The UNION and CASE constructs must match up possibly dissimilar types to become a single result set. The resolution algorithm is applied separately to each output column of a UNION. CASE uses the identical algorithm to match up its result expressions.
UNION and CASE Type Resolution
If all inputs are of type unknown, resolve as type text (the preferred type for string category). Otherwise, ignore the unknown inputs while choosing the type.
If the non-unknown inputs are not all of the same type category, fail.
If one or more non-unknown inputs are of a preferred type in that category, resolve as that type.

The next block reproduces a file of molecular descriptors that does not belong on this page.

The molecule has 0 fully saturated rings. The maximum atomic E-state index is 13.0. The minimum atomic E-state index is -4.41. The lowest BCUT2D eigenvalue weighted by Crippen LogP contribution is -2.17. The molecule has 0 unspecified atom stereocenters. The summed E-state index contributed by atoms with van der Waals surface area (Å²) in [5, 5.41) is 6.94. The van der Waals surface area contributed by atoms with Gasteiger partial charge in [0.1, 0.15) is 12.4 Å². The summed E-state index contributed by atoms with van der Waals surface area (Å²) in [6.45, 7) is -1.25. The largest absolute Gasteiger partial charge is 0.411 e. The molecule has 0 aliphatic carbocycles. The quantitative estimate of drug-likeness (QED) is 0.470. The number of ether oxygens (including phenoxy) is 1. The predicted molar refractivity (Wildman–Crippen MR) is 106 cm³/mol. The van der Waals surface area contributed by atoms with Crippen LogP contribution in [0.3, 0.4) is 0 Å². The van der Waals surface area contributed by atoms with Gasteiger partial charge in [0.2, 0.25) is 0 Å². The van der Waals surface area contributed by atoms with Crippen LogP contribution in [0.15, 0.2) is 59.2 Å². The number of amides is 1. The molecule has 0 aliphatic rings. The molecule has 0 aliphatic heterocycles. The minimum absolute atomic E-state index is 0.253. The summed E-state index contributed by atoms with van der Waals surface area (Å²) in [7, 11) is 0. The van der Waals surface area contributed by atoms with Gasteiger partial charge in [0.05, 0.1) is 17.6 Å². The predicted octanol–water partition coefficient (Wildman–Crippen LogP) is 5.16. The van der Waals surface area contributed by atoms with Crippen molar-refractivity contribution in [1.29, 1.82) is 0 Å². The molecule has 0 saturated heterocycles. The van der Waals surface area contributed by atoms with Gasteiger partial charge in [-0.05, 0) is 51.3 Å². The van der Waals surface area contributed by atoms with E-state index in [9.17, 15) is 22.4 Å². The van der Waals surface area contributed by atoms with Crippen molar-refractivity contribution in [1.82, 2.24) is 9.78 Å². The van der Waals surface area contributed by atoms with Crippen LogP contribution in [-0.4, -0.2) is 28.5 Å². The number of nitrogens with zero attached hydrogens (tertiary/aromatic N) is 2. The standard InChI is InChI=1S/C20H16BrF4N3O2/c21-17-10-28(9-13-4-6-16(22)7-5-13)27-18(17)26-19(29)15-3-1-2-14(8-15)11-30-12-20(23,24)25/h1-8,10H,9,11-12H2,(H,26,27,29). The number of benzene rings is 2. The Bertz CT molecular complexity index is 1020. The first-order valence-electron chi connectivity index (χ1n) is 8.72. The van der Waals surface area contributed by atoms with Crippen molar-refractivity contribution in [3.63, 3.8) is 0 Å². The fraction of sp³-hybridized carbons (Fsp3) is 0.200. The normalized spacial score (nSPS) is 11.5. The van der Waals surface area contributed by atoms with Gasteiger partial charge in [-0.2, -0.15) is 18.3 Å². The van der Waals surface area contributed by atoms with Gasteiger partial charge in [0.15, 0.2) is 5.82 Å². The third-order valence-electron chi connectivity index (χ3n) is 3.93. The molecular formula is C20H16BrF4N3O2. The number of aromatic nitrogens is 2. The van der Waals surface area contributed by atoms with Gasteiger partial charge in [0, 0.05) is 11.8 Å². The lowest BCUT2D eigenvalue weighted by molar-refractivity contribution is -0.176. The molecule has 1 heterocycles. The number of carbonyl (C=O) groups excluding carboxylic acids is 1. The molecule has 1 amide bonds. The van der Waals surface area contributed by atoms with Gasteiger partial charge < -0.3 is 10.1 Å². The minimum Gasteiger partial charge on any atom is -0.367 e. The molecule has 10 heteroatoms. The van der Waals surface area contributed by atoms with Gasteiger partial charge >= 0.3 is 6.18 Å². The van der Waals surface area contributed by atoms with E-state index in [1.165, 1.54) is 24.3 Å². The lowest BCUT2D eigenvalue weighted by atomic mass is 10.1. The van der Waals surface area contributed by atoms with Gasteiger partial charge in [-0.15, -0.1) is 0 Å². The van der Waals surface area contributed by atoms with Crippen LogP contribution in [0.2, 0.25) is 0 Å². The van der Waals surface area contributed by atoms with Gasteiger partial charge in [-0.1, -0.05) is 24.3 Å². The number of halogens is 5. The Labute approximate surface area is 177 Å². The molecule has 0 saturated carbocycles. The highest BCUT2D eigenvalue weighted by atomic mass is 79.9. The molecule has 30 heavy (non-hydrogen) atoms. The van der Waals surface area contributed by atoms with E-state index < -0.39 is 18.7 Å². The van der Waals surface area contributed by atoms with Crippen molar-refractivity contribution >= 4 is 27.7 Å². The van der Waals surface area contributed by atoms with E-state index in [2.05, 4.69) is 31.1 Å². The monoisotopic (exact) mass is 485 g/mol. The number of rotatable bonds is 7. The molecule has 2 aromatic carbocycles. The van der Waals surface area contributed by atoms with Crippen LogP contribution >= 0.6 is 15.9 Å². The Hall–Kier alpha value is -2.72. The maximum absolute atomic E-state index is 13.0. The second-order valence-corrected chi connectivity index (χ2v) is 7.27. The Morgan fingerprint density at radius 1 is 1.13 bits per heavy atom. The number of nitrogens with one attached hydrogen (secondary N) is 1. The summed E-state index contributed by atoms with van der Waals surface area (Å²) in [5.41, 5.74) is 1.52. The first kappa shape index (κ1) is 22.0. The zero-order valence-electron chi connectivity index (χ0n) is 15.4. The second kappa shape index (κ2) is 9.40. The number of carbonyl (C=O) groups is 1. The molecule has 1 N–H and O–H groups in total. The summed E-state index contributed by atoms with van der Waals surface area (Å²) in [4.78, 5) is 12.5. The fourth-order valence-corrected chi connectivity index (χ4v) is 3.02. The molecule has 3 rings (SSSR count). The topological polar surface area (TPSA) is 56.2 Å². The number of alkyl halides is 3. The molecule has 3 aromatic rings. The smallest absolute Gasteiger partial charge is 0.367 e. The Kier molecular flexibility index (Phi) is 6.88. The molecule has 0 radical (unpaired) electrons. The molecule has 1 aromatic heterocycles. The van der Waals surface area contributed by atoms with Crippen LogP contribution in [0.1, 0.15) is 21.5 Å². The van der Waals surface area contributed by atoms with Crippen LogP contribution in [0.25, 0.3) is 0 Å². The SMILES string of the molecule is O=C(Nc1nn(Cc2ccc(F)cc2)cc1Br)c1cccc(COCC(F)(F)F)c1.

Otherwise, resolve as the type of the first non-unknown input.
Coerce all inputs to the selected type.
tgl=> SELECT text 'a' AS "Text" UNION SELECT 'b'; Text ------ a b (2 rows)Here, the unknown-type literal 'b' will be resolved as type text.
tgl=> SELECT 1.2 AS "Double" UNION SELECT 1; Double -------- 1 1.2 (2 rows)
Here the output type of the union is forced to match the type of the first/top clause in the union:
tgl=> SELECT 1 AS "All integers" tgl-> UNION SELECT CAST('2.2' AS REAL); All integers -------------- 1 2 (2 rows)
Since REAL is not a preferred type, the parser sees no reason to select it over INTEGER (which is what the 1 is), and instead falls back on the use-the-first-alternative rule. This example demonstrates that the preferred-type mechanism doesn't encode as much information as we'd like. Future versions of Postgres may support a more general notion of type preferences.